Everybody here want's everything re-privatized. Power, gas, the trains, etc. The lies that the politicians told during the money grab (better cheaper service through competition) have of course not panned out. Competition is a farce, there is monopoly and scarcity of choice everywhere, unabashed price fixing and price increases that far outpace infrastructure costs and inflation (i.e. solely to increase profit), all in the absence of regulation and built on the backs of trillions of dollars of a tax-derived infrastructure.

All I see and hear is whining and whinging, though. No reason for the greed to stop, in absence of any real will to stop them.

Re:About as well as any other UK privitisation (2)

AmiMoJo (196126) | about a year ago | (#44830183)

Yeah but anyone with £750 to spare can buy shares and make some short term profit, which overrides all other considerations.

The real fun will begin when they stop universal service.

Re:About as well as any other UK privitisation (0)

Anonymous Coward | about a year ago | (#44829119)

yes.
Lets bring back the state owned industries & all pay 10% more tax to support the failure.
British Leyland - has declared a net 1974-75 loss of £123.5m.
British Shipbuilding - 1978: SALES = £548m LOSSES = 108m.
British Steel - Between 1979 and 1985 losses totalled 2.5bn.
I could go on but you get the point.

Royal mail is not much different from all other state controlled monopolies , expensive. Like all mature state run entities, in theory it's fine, in practice once human nature is taken into account, it's primary purpose becomes supporting it's members rather than providing quality customer service and products.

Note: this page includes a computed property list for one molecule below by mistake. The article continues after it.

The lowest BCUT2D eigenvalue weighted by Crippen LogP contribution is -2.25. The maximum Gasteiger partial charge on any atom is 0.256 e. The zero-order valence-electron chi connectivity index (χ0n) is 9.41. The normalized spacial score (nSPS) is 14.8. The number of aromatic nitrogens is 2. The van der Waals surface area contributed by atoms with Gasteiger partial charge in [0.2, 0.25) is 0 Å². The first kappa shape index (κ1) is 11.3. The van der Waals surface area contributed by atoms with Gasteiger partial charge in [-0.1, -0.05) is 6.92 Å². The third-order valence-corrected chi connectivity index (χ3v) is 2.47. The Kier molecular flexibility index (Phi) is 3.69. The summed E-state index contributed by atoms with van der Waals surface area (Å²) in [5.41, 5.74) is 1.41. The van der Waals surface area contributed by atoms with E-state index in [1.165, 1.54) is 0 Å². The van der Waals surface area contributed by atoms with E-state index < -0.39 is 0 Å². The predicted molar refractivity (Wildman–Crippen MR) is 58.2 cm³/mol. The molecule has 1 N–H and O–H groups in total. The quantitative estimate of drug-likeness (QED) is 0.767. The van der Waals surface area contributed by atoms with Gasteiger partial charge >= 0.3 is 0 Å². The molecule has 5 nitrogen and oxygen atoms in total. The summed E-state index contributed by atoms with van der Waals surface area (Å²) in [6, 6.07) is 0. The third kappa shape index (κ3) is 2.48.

Re:About as well as any other UK privitisation (3, Insightful)

robthebloke (1308483) | about a year ago | (#44829381)

Well how about that great value train service we now have? For the cheap price of £182, you can have a return fare between bournemouth and birmingham (which I was recently forced to pay) The flights to Belfast and back only cost £35 FFS!

Re:About as well as any other UK privitisation (1)

Joining Yet Again (2992179) | about a year ago | (#44829427)

Were you paying any attention at all to the state of the world economy in the mid-late '70s?

What the fuck do you think happens to heavy industry during an oil crisis?

Those losses had nothing to do with government ownership, and everything to do with our stupid decision to ride with America into the Middle East and piss everyone off.

Do we blame "the private sector" as one big label for all the losses it's suffered in the last few years? No, we focus specifically on the causes: banking irresponsibility; plus over-emphasis on short-termism, esp. a dream of unrestricted growth. This is why you have e.g. the once glorious state-backed Telefonica shedding like a sheep with scabies to get out of its €billions of debt.

Re:About as well as any other UK privitisation (1, Insightful)

N1AK (864906) | about a year ago | (#44829145)

Rolls Royce, BP, British Sugar, London Luton and East Midlands airports, ADAS are examples of ones I have used or work with that benefited considerably from the government getting out of the way.

I'm fed up of people re-imagining the national bodies as though they were popular and effective before privatisation. Far too many people note that the cost of using the service is high and assume that is private companies gouging them when they are completely ignoring the fact that we were simply pouring huge amounts of money into them as taxpayers, via government funding, before.